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Cinco de Announcements for Citrix

This week, lots of folks celebrated Cinco de Mayo, which is as good an excuse as we can think of to down some cervezas and devour some Mexican food, not that we ever need an excuse to do that.

Of course, Cinco de Mayo isn't Mexican Independence Day, as many Americans think it is. Cinco de Mayo celebrates a Mexican victory over the French at the Battle of Puebla in 1862; Mexican Independence Day actually occurred about a half century before that battle. (A kid who grows up in Texas as the son of a Spanish teacher just knows this stuff.)

Confused? Well, that's normal -- Mexican history is actually fairly complicated, not unlike (segue...here it comes...) the five announcements Citrix released on the first day of its Citrix Synergy conference, which happened to be on May 5. That's right; Citrix put out cinco press releases for Cinco de Mayo. Unfortunately, that's where the "cinco" similarities end, and Citrix has, thus far, provided neither cerveza nor Mexican food. Alas.

For the record, five press releases is way too many for one editor's feeble mind, so we're just going to focus on a couple that seem like the most interesting. They go together like cerveza and Mexican food. The first announcement concerns Citrix Dazzle, which is a "self-service app store for corporate employees," or so said Wes Wasson, senior vice president and chief marketing officer at Citrix, on a conference call with the press this week.

The idea behind Dazzle is that applications such as Microsoft Office sit in a corporate datacenter rather than being installed on individual clients. Users just go out and use them when they need them; the apps and the information within them rest on a server. Wasson described Dazzle as a "lightweight storefront that sits in front of existing XenApp and other delivery products" and allows IT folks to expose [applications] in a much more elegant way." Lovely!

Partnering with Dazzle is Citrix Receiver, which, despite the disappointment of not having been chosen in the recent NFL draft, still manages to be useful. Receiver is a free software client that "makes accessing virtual desktops for virtual apps as easy as turning on your TV set," Wasson said, and pushes out application updates automatically so IT folks don't have to.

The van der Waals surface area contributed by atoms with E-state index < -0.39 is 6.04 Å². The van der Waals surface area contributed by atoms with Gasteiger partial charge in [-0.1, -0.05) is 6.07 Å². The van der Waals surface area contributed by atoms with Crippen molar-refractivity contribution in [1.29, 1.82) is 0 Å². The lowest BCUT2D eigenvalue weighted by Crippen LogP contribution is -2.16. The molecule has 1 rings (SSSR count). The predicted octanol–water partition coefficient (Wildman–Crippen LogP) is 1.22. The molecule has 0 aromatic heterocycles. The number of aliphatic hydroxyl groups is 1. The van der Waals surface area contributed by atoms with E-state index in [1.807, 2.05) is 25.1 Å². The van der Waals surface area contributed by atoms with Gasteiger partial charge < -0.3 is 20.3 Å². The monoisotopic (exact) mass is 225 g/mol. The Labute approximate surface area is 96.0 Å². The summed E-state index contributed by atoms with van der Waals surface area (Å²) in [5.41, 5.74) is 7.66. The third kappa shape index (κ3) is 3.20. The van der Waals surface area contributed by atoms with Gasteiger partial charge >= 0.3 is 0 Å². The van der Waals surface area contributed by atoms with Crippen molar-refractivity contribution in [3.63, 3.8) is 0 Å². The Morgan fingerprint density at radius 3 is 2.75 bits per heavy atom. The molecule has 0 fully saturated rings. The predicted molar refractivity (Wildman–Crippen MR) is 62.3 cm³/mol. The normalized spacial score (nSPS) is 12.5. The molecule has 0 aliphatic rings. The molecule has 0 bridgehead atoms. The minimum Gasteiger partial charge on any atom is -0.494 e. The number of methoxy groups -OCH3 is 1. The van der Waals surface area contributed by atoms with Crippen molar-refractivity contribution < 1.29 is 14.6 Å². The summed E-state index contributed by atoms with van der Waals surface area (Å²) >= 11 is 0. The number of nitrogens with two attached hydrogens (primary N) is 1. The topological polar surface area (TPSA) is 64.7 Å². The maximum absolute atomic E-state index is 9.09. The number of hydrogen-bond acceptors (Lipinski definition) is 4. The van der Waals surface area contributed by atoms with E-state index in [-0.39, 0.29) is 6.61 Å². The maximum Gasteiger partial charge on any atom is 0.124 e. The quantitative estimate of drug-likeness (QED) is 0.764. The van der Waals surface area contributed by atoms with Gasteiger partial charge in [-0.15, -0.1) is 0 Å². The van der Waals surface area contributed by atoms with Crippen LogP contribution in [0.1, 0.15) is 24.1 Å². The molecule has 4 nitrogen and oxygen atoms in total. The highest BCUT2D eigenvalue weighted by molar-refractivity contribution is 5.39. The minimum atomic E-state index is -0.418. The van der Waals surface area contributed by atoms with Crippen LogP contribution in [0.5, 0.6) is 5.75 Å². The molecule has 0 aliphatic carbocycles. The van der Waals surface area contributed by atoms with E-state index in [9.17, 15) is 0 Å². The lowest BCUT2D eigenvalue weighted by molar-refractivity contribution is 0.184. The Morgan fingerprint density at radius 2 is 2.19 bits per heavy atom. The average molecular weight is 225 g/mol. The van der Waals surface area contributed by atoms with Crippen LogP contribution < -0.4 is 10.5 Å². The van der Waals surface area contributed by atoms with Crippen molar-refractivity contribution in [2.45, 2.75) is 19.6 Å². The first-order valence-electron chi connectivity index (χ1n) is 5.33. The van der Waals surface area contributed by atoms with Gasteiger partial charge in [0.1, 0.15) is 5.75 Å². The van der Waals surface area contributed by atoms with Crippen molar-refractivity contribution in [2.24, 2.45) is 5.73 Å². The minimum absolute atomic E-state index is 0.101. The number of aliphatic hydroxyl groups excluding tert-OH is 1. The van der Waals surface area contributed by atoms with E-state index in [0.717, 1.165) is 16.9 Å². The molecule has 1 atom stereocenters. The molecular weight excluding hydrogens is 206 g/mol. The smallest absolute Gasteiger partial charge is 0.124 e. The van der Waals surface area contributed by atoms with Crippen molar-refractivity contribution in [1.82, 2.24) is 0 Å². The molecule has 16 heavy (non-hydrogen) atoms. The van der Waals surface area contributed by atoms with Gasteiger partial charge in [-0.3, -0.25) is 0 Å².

The Dazzle-Receiver combo doesn't just work on PCs, either. It works on the Mac OS and, yes, even on the iPhone. Download Citrix Receiver on any compatible device (and there are lots of them, with more to come), and you're a URL away from using any app in your company's arsenal without downloading the app at all. The app is running in the company's datacenter using Citrix's XenApp infrastructure; only Receiver resides on the client.

This sounds for all the world to us like the "internal clouds" we keep hearing about. Instead of having applications and data reside in some third party's datacenter, they sit in an on-premises, corporate datacenter, but users still use applications as a service rather than running them on the client. It's kind of a do-it-yourself Software as a Service model, and the idea is to reduce the burden on IT of having to constantly update and manage applications on users' computers. It's also easier, in theory, to track which users are running which applications and how often, and purchase virtual licenses accordingly.

We're guessing that VMware and probably even Microsoft can offer a similar experience (although, to be honest, we don't know for sure -- but we're sure they'll tell us at some point), but the Citrix offering is nicely branded and packaged and seems to present to partners a pretty good opportunity for implementation revenues. After that, if this thing works the way it's supposed to, the system should mostly take care of itself, but we're guessing that partners might be able to pick up some maintenance revenue along the way.

We like the cloud here at RCPU. We like it almost as much as we like cerveza and Mexican food. OK, that's not true, but we are fans of the cloud model. What Citrix is offering is intriguing because it doesn't require outsourcing but still offers and easy-to-manage (supposedly), service-oriented model. That's why we chose those two press releases from Citrix's Cinco de Mayo selection. The others, plus some that came out after Cinco de Mayo, are here if you really want to get into the spirit of the holiday.

Have you set up an internal cloud for a customer? Are you hearing a lot of buzz about this model? What did you do for Cinco de Mayo? Reveal all at lpender@rcpmag.com.

Posted by Lee Pender on May 05, 2009 at 11:55 AM